University of Cambridge > Talks.cam > British Antarctic Survey - Polar Oceans seminar series > Multi-decadal trends of ocean circulation in the southeast Indian Ocean

Multi-decadal trends of ocean circulation in the southeast Indian Ocean

Add to your list(s) Download to your calendar using vCal

If you have a question about this talk, please contact Zhaomin Wang.

On interannual and decadal time scales, ocean circulation in the southeast Indian Ocean, the Indonesian Throughflow and the Leeuwin Current system, is strongly modulated by climate variability in the tropical Pacific. Stronger trade winds and subtropical cells in the Pacific correspond to a stronger Indonesian Throughflow and a stronger Leeuwin Current, due to dynamic connections of the Pacific and the southeast Indian Ocean through equatorial and coastal waveguides. Historical sea level records reveal that a strengthening of the Pacific subtropical cells since the early‐1990’s has reversed a multi‐decadal weakening tendency from the 1960’s. Multi-decadal weakening trend of the Pacific trade winds during 1960’s to early 1990’s has induced cooling anomalies in the thermocline depth of the equatorial western Pacific, whereas the rebound of the trades after 1994 has almost reversed the thermocline anomalies. The reversal of multi-decadal signals has transmitted into the southeastern Indian Ocean, causing a decline in the southward transports of the Indonesian Throughflow and the Leeuwin Current by 20-30% before 1994 followed by a rebound of the transport up to the present, according to high-resolution ocean models. An ensemble of coupled climate models for the Intergovernmental Panel on Climate Change forced by observed anthropogenic green-house gases, however, produces a much weaker decline trend in the current transports during the second half of the 20th century and no reversal. The discrepancy suggests that the observed multi-decadal trends of the internal climate system are larger than the climate-change-induced secular trend during the past few decades, so that long instrumental records are necessary for the detection of human induced global change signals in the two circulation systems.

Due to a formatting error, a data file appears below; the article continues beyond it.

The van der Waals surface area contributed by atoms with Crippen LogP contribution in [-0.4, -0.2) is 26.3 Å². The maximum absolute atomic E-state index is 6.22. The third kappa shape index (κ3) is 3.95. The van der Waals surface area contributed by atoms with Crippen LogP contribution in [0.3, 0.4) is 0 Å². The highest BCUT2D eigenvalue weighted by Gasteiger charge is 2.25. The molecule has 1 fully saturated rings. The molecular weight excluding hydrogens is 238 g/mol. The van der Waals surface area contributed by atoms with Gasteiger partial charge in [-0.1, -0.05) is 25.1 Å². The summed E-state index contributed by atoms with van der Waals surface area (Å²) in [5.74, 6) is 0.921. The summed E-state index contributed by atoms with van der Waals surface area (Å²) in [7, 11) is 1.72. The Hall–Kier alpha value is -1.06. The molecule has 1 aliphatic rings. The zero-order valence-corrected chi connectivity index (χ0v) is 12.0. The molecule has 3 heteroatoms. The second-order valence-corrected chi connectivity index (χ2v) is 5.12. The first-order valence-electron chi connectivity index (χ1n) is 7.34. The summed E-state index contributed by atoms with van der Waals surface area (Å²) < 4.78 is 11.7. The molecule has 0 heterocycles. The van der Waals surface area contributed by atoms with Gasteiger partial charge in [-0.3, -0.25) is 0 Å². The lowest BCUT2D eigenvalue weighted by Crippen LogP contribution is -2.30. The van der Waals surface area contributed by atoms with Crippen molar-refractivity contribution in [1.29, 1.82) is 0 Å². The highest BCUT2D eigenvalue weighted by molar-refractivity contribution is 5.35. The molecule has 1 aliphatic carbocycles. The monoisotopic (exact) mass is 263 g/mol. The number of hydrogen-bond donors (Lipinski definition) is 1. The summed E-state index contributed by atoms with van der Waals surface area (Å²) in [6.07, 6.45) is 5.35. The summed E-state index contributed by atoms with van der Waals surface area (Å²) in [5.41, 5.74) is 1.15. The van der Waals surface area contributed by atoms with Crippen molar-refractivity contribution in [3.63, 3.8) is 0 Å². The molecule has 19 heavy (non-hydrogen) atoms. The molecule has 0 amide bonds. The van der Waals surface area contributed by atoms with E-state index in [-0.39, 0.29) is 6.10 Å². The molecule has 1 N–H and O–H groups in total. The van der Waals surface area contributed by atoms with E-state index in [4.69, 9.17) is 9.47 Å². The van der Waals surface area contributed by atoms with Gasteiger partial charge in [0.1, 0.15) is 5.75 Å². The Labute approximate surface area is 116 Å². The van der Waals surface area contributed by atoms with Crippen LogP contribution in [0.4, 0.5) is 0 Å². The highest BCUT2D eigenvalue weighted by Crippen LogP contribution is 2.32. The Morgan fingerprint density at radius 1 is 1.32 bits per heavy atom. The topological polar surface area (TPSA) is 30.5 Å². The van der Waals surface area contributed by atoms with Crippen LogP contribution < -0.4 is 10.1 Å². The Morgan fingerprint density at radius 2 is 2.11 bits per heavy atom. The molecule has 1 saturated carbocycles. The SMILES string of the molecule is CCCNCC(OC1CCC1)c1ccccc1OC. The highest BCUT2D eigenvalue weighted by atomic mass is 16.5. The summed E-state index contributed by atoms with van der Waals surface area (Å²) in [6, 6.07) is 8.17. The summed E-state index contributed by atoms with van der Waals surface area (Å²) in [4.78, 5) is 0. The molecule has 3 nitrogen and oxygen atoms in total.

This talk is part of the British Antarctic Survey - Polar Oceans seminar series series.

Tell a friend about this talk:

This talk is included in these lists:

Note that ex-directory lists are not shown.

 

© 2006-2020 Talks.cam, University of Cambridge. Contact Us | Help and Documentation | Privacy and Publicity